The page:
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Lockdowns did far more good than harm
A new study by the British Royal Society backs their use to buy time until vaccines and drugs arrive
Did the government-ordered shutdowns of businesses and schools and restrictions on indoor activities in the first two years of the COVID-19 pandemic prevent the spread of disease and save lives? If so, were those benefits worth the sharp decline in economic activity, the disrupted education for tens of millions of children, and, yes, the lives lost when people stopped using routine health care?
The British Royal Society, the world’s oldest scientific academy, on Thursday answered the first question with an unequivocal “yes” after reviewing hundreds of studies evaluating the various “non-pharmaceutical interventions” (NPIs) imposed by most governments around the world. Each NPI was evaluated separately. They included social distancing and lockdowns; masking mandates; testing, tracing and isolation of the infected; and travel restrictions with strict border controls.
The most effective measure for slowing the spread of the deadly communicable disease — and, as it turned out, the most controversial — was social distancing and lockdowns. “Stay-at-home orders, physical distancing, and restrictions on gathering size were repeatedly found to be associated with significant reduction in SARS-CoV-2 transmission, with more stringent measures having greater effects,” the report said.
This latest meta-analysis (a study that aggregates and analyzes data from numerous studies) rebuts the idea that lockdowns had almost no impact on slowing the pandemic’s reach. A non-peer-reviewed paper published in early 2022, authored by three economists and led Steve Hanke, who runs an research institute at Johns Hopkins University and is a senior fellow at the libertarian Cato Institute, found lockdowns reduced mortality by just 0.2%.
That study was given extensive coverage by Fox News, whose anchors accused the mainstream media of blacking out its conclusions. But epidemiologists who reviewed the paper dismissed its findings by noting its authors excluded numerous studies that showed a reduction in disease transmission and mortality during lockdowns.
The cost-benefit analysis of lockdowns
But how about the second question: Did the reduction in disease transmission and associated reduction in mortality from lockdowns, especially before the vaccine became widely available in mid-2021, justify their collateral damage?
Here, the research is divided with their conclusions closely correlated with their authors’ academic or political orientation. Epidemiologists and public health officials emphasize the total number of lives saved. Economists focus on the lockdowns’ economic and social costs. Most of the former are social liberals and affiliated with major universities. Most of the latter are conservatives, frequently associated with right-of-center think tanks.
For instance, a cost-benefit analysis conducted by epidemiologists at the University of Michigan’s School of Public Health and published in PLOS One around the same time as the Hanke study estimated the sweeping lockdowns that were adopted by many states in 2020 saved at least 866,000 lives. The economic downturn, on the other hand, cost just 58,000 lives (I’m using the lower bound of their estimates in both cases).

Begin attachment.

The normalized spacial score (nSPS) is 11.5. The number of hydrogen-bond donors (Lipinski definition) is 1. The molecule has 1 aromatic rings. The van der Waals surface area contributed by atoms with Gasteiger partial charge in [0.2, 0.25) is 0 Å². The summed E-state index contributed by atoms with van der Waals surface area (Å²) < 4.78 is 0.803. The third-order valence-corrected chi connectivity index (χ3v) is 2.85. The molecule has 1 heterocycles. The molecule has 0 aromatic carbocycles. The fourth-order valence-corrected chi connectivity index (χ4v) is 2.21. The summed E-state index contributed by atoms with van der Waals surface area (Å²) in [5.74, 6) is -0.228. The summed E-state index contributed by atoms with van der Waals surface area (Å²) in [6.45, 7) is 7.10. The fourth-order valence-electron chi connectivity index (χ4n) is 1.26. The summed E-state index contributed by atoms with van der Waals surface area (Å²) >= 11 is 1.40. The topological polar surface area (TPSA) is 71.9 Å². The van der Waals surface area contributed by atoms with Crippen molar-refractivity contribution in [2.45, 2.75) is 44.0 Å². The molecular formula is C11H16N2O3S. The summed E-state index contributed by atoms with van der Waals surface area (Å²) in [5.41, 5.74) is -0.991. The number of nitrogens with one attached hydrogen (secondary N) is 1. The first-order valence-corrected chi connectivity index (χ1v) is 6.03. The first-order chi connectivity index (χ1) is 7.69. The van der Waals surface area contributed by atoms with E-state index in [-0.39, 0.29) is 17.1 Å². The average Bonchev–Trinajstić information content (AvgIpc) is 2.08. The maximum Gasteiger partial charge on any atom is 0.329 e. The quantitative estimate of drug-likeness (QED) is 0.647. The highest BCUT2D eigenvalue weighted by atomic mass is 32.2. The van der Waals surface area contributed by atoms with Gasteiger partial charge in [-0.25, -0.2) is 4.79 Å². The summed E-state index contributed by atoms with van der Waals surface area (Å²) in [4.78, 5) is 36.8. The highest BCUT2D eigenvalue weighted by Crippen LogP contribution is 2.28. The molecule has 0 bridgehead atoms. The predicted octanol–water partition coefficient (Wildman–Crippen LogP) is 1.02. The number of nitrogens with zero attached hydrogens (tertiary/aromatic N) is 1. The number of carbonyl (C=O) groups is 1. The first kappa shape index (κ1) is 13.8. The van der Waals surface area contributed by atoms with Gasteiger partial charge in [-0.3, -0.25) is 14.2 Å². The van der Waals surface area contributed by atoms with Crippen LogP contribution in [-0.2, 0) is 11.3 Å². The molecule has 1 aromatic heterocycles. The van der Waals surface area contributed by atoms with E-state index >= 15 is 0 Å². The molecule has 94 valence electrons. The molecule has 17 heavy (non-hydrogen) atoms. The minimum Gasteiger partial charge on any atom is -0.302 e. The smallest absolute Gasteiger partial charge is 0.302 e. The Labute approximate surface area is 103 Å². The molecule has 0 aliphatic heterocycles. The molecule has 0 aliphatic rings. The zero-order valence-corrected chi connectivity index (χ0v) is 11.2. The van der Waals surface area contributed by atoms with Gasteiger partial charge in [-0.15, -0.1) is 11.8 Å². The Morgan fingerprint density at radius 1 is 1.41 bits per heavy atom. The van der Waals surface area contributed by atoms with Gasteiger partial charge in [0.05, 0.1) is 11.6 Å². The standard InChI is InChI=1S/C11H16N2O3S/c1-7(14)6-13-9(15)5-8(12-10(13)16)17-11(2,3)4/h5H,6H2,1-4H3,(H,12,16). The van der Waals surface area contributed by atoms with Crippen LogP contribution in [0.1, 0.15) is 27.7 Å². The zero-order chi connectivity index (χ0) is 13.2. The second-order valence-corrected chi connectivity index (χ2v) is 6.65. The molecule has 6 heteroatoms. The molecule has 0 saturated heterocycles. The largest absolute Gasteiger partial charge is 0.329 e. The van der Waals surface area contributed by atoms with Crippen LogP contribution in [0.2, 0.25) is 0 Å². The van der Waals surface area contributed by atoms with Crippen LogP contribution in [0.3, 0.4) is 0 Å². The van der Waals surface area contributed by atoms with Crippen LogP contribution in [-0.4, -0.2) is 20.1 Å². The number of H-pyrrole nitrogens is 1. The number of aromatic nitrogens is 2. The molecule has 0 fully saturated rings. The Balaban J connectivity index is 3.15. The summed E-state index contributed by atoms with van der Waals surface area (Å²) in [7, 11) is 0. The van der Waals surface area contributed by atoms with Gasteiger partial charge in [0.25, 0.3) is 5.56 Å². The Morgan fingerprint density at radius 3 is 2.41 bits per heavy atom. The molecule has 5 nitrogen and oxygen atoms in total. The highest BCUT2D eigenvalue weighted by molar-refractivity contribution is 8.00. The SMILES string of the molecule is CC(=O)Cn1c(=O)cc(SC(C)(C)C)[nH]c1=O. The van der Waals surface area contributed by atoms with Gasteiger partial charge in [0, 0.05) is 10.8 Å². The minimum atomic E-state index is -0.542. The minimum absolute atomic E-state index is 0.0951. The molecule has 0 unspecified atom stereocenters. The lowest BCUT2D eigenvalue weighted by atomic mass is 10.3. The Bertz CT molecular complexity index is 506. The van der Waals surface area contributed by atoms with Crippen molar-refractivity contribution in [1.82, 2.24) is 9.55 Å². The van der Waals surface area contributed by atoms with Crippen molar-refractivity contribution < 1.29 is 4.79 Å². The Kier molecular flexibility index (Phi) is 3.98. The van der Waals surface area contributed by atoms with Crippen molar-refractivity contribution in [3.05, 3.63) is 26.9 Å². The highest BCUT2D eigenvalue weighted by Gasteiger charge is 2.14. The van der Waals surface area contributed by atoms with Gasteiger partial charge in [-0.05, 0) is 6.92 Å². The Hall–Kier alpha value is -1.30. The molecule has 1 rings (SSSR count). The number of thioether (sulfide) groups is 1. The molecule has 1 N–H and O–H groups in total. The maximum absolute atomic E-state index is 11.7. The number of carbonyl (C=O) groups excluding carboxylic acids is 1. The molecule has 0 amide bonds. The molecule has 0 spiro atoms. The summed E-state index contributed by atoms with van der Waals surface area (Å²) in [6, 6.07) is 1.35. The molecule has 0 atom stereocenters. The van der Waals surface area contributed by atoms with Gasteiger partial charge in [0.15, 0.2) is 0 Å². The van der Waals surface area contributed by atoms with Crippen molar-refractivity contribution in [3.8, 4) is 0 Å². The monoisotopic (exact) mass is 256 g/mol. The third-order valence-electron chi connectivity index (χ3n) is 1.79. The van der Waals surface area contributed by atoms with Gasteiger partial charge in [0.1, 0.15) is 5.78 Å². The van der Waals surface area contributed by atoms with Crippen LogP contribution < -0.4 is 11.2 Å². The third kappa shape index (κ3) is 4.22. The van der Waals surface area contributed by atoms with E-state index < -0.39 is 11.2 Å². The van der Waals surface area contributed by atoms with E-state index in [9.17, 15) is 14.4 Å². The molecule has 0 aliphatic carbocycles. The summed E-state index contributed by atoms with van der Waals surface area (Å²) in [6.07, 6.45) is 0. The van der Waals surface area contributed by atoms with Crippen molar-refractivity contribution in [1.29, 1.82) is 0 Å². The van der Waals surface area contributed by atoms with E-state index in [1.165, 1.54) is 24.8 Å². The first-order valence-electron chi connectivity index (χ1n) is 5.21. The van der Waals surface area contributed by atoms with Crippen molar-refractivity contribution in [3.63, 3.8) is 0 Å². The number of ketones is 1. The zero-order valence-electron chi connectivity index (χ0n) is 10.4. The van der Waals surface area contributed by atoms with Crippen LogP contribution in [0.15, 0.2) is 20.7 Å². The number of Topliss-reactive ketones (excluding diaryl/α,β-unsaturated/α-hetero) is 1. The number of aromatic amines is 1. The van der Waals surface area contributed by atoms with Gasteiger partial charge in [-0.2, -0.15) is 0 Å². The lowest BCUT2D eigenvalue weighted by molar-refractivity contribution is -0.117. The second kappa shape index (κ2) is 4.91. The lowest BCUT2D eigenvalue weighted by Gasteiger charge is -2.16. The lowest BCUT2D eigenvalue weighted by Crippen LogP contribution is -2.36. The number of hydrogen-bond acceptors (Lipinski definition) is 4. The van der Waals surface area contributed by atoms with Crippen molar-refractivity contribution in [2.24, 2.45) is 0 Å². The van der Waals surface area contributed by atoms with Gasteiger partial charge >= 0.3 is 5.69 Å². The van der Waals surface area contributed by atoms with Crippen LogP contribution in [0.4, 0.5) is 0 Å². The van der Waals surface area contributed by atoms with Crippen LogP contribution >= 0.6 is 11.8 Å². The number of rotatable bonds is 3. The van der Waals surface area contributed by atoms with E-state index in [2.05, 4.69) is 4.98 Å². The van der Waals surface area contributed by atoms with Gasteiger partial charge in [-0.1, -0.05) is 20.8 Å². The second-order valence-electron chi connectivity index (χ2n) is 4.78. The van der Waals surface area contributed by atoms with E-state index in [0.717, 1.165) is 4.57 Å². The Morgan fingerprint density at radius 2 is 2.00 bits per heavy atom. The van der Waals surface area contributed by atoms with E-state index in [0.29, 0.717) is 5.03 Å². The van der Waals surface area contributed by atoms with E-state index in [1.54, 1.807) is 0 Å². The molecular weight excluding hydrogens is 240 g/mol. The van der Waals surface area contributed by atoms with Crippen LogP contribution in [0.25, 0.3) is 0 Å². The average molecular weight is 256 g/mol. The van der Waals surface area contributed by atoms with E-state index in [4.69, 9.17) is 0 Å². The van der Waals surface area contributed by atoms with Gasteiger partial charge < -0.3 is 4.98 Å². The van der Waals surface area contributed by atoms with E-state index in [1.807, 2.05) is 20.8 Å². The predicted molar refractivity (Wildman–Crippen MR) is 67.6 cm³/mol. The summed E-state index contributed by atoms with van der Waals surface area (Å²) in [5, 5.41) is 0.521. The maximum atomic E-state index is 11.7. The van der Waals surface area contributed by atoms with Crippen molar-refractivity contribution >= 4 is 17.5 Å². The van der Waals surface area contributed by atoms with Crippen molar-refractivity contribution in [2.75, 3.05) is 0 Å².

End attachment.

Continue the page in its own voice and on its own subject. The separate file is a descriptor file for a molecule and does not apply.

The authors admitted the benefit-to-risk ratio when measured in quality-adjusted-life-years was much lower because the lives saved were mostly older while those harmed were mostly still of working age.
On the other hand, a paper published in the International Journal of Economics of Business around the same time reviewed over 100 Covid-19 papers and found they wildly over-estimated the benefits of lockdowns, primarily because the reduced mortality affected mostly the old. “It is possible that lockdown will go down as one of the greatest peacetime policy failures in modern history,” wrote Douglas Allen, an economist at Simon Fraser University in Canada.
This ignores the fact that deaths from COVID-19 after vaccines arrived among people under the age of 65 rose to 29% of the total from 20% during the pre-vaccination period. (This paragraph has been corrected; an earlier version incorrectly said post-vaccination deaths among those under 65 was half the total.)
The debate over lockdowns was politicized from the start. During the heat of President Donald Trump’s run for reelection in 2020, Attorney General William Barr compared stay-at-home orders to slavery.
“This is the greatest intrusion on civil liberties in American history,” he said. He obviously wasn’t aware that lockdowns had been ordered in many jurisdictions during the 1918-19 Spanish flu pandemic, and prior to the current pandemic had been widely accepted in public health circles as a useful tool when confronted by a dangerous pathogen. Nor did he show any interest in research that shows that where lockdowns were deployed after WWI, the mortality rates from flu were significantly below those of jurisdictions that refused to use lockdowns.
I’m certain that is what will happen as this pandemic fades from memory. Most of the public will only remember where they stood in relation to the two sides of the politicized controversy over lockdowns, and ignore the facts. They will recall the gladness they felt when restrictions were lifted after the vaccines arrived in the spring of 2021, not the one million-plus lives lost to Covid-19.
And that outcome will leave us just as unprepared for the next pandemic as we were for this one.
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